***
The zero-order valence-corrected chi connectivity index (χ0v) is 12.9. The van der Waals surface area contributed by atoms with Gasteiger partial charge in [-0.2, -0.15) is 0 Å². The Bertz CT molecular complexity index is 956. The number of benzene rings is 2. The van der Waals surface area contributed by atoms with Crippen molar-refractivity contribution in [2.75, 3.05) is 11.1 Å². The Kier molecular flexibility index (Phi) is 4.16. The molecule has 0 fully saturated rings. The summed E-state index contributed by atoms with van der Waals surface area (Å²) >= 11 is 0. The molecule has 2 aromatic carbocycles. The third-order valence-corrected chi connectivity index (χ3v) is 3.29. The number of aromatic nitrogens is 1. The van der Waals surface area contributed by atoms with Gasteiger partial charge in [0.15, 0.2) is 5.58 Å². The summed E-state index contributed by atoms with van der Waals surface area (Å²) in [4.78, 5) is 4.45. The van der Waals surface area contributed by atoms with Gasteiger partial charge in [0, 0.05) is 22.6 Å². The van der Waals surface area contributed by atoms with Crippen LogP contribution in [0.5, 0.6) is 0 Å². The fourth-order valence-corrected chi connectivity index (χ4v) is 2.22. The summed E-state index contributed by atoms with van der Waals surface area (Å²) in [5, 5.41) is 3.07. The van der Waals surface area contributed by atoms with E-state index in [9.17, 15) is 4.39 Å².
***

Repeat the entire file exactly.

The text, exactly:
The zero-order valence-corrected chi connectivity index (χ0v) is 12.9. The van der Waals surface area contributed by atoms with Gasteiger partial charge in [-0.2, -0.15) is 0 Å². The Bertz CT molecular complexity index is 956. The number of benzene rings is 2. The van der Waals surface area contributed by atoms with Crippen molar-refractivity contribution in [2.75, 3.05) is 11.1 Å². The Kier molecular flexibility index (Phi) is 4.16. The molecule has 0 fully saturated rings. The summed E-state index contributed by atoms with van der Waals surface area (Å²) >= 11 is 0. The molecule has 2 aromatic carbocycles. The third-order valence-corrected chi connectivity index (χ3v) is 3.29. The number of aromatic nitrogens is 1. The van der Waals surface area contributed by atoms with Gasteiger partial charge in [0.15, 0.2) is 5.58 Å². The summed E-state index contributed by atoms with van der Waals surface area (Å²) in [4.78, 5) is 4.45. The van der Waals surface area contributed by atoms with Gasteiger partial charge in [0, 0.05) is 22.6 Å². The van der Waals surface area contributed by atoms with Crippen LogP contribution in [0.5, 0.6) is 0 Å². The fourth-order valence-corrected chi connectivity index (χ4v) is 2.22. The summed E-state index contributed by atoms with van der Waals surface area (Å²) in [5, 5.41) is 3.07. The van der Waals surface area contributed by atoms with E-state index in [9.17, 15) is 4.39 Å².